The Study Story How to nail the basics of this staple of health journalism
First, choose a study to cover Must be timely (released within the month) Look beyond the top journals—JAMA, New England Journal of Medicine, Nature, Science What’s the take-home? Does it have relevance/appeal for general audience? Is it: Novel/little-known *Surprising/counterintuitive *Controversial 5. Make sure study hasn’t been covered (much)
Then do research & interviews • Do Google search on topic • Read news written on the topic, wikipedia • Search in Google scholar, Pubmed, Science Direct, and other databases for related research. Seek “review” articles. • Identify top investigators in field, look for intriguing related research/context (for example, controversy) • Talk to at least one of the study authors • Interview 2+ uninvolved experts for context.
Then comes the hard part: writing You are allowed only 350 to 500 words. How do you figure out which ones you need? Where to start? What comes next?
Follow this simple guide… LEAD: • Grab reader with something both familiar and intriguing • Deliver the study in a nugget • Why it matters (optional) • Description of how study was done, with juicy details • Quote from study author • Context/implications • Perspective from outside researcher • Future applications (optional)
EXAMPLES: Story #1: “Infants Possess Intermingled Senses,” Scientific American Mind, January 2012 Story #2: “Protein Predicts Which Cancers Will Spread,” New Scientist, February 1, 2011
STORY #1 LEAD: *Grab reader with something both familiar and intriguing *Deliver the study in a nugget *Why it matters(optional) “Infants Possess Intermingled Senses,” Scientific American Mind, Jan. 2012 • What if every visit to the museum was the equivalent of spending time at the philharmonic? For painter Wassily Kandinsky, that was the experience of painting: colors triggered sounds. • Now a study from the University of California, San Diego, suggests that we are all born synesthetes like Kandinsky, with senses so joined that stimulating one reliably stimulates another. • The work, published in the August issue of Psychological Science, has become the first experimental confirmation of the infant-synesthesiahypothesis—which has existed, unproved, for almost 20 years.
Summary of how study was done, with juicy details • Researchers presented infants and adults with images of repeating shapes (either circles or triangles) on a split-color background: one side was red or blue, and the other side was yellow or green. If the infants had shape-color associations, the scientists hypothesized, the shapes would affect their color preferences. For instance, some infants might look significantly longer at a green background with circles than at the same green background with triangles. Absent synesthesia, no such difference would be visible. The study confirmed this hunch. Infants who were two and three months old showed significant shape-color associations. By eight months the preference was no longer pronounced, and in adults it was gone altogether.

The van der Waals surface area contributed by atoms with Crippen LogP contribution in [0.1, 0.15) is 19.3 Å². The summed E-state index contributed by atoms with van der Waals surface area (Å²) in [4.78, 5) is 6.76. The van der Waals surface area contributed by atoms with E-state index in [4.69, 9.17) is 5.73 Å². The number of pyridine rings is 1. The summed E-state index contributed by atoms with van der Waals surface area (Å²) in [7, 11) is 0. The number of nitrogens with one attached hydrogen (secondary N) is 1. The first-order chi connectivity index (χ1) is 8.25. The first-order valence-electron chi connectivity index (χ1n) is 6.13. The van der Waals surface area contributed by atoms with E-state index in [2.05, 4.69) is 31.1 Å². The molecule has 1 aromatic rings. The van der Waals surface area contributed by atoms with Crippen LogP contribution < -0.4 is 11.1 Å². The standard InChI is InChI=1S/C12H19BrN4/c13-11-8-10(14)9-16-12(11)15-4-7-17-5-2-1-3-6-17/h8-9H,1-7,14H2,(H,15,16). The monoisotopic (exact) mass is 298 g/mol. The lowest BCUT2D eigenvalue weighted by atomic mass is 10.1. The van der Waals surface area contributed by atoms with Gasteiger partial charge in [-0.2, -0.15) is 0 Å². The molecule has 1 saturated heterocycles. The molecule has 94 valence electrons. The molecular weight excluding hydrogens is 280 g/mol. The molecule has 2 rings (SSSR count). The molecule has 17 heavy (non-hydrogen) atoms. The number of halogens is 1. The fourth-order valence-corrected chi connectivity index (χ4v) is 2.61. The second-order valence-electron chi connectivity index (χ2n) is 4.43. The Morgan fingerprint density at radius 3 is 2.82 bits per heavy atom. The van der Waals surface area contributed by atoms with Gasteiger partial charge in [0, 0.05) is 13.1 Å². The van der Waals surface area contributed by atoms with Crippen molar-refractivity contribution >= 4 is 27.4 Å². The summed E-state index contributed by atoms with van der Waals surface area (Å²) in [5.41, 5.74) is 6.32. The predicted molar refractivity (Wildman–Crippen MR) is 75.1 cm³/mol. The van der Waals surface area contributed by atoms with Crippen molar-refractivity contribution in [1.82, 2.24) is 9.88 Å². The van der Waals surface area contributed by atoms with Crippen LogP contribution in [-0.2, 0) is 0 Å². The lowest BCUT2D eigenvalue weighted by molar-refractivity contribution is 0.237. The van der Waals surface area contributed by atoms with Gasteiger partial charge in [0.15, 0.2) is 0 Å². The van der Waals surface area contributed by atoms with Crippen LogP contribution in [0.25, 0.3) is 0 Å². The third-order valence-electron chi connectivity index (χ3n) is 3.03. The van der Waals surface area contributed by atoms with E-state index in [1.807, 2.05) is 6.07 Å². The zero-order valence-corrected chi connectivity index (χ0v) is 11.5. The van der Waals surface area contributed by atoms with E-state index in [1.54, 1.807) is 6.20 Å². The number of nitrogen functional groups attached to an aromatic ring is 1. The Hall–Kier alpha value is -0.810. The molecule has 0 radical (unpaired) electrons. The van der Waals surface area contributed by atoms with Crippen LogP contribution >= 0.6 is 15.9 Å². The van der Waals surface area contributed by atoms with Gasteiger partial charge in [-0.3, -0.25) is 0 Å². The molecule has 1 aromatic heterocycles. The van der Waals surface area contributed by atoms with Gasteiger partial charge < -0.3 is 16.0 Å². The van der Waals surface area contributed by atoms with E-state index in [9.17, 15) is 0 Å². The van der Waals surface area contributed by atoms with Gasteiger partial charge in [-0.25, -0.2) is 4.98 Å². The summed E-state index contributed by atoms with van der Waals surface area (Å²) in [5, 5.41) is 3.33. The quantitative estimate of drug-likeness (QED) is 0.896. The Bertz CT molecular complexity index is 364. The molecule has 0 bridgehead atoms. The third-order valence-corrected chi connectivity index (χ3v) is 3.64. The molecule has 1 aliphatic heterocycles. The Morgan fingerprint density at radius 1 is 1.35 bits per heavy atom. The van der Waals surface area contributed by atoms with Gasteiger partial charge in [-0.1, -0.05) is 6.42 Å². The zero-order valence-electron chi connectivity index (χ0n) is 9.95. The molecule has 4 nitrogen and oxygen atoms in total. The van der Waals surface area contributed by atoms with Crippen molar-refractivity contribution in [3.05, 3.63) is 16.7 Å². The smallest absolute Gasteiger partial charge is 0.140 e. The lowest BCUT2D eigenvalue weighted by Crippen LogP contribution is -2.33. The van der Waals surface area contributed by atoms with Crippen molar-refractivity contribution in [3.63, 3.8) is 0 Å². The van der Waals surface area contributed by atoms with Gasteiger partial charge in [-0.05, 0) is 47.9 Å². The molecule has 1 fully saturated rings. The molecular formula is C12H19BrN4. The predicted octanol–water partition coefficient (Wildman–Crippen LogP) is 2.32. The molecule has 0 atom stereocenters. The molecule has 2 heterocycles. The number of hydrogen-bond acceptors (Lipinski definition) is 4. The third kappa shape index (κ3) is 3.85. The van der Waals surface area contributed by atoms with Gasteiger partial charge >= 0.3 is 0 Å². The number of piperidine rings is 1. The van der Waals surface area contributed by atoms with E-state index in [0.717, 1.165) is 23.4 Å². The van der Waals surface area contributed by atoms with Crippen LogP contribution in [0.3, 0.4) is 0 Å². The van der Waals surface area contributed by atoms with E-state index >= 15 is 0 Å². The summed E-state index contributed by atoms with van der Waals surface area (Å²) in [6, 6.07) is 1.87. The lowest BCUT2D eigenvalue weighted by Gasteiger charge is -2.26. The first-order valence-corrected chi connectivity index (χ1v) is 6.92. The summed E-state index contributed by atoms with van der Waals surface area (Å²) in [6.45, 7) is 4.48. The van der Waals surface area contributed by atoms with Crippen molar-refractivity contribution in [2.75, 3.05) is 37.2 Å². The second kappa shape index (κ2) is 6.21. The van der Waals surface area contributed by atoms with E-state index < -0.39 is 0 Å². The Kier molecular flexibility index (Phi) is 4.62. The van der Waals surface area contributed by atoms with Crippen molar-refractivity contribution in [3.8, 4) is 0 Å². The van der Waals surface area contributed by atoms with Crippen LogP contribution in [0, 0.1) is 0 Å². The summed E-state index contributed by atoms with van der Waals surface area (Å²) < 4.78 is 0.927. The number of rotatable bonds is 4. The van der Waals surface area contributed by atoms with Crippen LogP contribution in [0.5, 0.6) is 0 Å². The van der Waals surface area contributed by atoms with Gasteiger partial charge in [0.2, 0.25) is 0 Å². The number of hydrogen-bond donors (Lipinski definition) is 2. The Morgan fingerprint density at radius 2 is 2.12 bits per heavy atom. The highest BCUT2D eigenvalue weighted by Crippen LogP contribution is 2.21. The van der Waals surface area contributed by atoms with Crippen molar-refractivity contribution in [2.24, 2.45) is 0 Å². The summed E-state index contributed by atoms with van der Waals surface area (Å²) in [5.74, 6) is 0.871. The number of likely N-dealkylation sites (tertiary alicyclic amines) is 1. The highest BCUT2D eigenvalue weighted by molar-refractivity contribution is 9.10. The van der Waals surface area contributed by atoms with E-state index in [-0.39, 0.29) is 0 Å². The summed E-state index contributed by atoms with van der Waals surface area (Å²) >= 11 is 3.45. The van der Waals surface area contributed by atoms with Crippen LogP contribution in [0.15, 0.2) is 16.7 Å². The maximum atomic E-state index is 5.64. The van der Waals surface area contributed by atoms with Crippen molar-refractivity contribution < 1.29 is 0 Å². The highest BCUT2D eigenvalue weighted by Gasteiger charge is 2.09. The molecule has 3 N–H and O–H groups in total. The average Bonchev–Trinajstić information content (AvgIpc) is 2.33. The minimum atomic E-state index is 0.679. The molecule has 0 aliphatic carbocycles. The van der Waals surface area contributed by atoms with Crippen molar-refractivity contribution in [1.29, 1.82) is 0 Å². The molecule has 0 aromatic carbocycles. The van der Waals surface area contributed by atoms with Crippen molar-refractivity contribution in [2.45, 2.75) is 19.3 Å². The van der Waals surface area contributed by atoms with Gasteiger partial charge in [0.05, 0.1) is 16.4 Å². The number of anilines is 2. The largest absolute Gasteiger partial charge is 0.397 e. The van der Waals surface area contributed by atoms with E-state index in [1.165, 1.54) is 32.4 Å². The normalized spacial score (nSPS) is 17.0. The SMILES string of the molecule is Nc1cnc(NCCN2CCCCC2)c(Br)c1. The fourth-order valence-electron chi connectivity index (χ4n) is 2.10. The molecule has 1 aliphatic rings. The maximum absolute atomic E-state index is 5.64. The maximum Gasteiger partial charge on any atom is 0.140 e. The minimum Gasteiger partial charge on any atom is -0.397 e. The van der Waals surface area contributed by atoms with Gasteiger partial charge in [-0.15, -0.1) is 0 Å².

Quote from study author • The more important implications of this work may lie beyond synesthesia, says lead author Katie Wagner, a psychologist at U.C.S.D. The finding provides insight into how babies learn about the world more generally. “Infants may perceive the world in a way that’s fundamentally different from adults,” Wagner says. As we age, she adds, we narrow our focus, perhaps gaining an edge in cognitive speed as the sensory symphony quiets down.
STORY #2 LEAD: *Grab reader with something both familiar and intriguing *Deliver the study in a nugget *Why it matters[optional] “Protein Predicts Which Cancers Will Spread,” New Scientist, Feb 1, 2011 • All cancer is bad, but tumours prone to forming secondary growths or "metastases" elsewhere in the body are the real killers. • In future, levels of a modified protein present in many types of tumour may help predict whether cancer is likely to spread. • The discovery holds promise for singling out people at high risk of metastases for more aggressive treatment.
Summary of how study was done, with juicy details • PengLoh of the National Institute of Child Health and Human Development in Bethesda, Maryland, and Ronnie Poon of the University of Hong Kong studied tumours from 99 people with liver cancer. By measuring levels of a modified protein, they could identify those who went on to develop secondary tumours within two years, with more than 90 per cent accuracy. The results were similar for 14 people with rare adrenal gland cancers. That's encouraging, because the adrenal cancers arise from a completely different class of cell from those that form liver tumours. What's more, high levels of the protein were also found in cultures of metastatic cells from tumours of the colon, breast, head and neck.
Quote from study author • "This biomarker may be useful for many types of cancer," says Loh. If so, subjects at high risk could be monitored more closely for signs of spread and treated accordingly. For example, if caught early, secondary growths of some types of cancer can be wiped out using a probe that zaps them with radio waves.
Context/implications • The protein being monitored is a modified form of carboxypeptidase E, an enzyme normally involved in processing proteins before they are secreted from the cell. Its altered form moves to the nucleus, where it ramps up the activity of a gene involved in metastasis.
Perspective from outside researcher • The results now need to be repeated in larger groups of patients, with different types of cancer. This validation will be the crucial step, cautions Amato Giaccia, a specialist in metastasis at Stanford University in California. Giaccia warns that earlier promising biomarkers for cancer spread have failed to provide reliable predictions in subsequent studies. "That's when you don't hear of these things anymore," he says.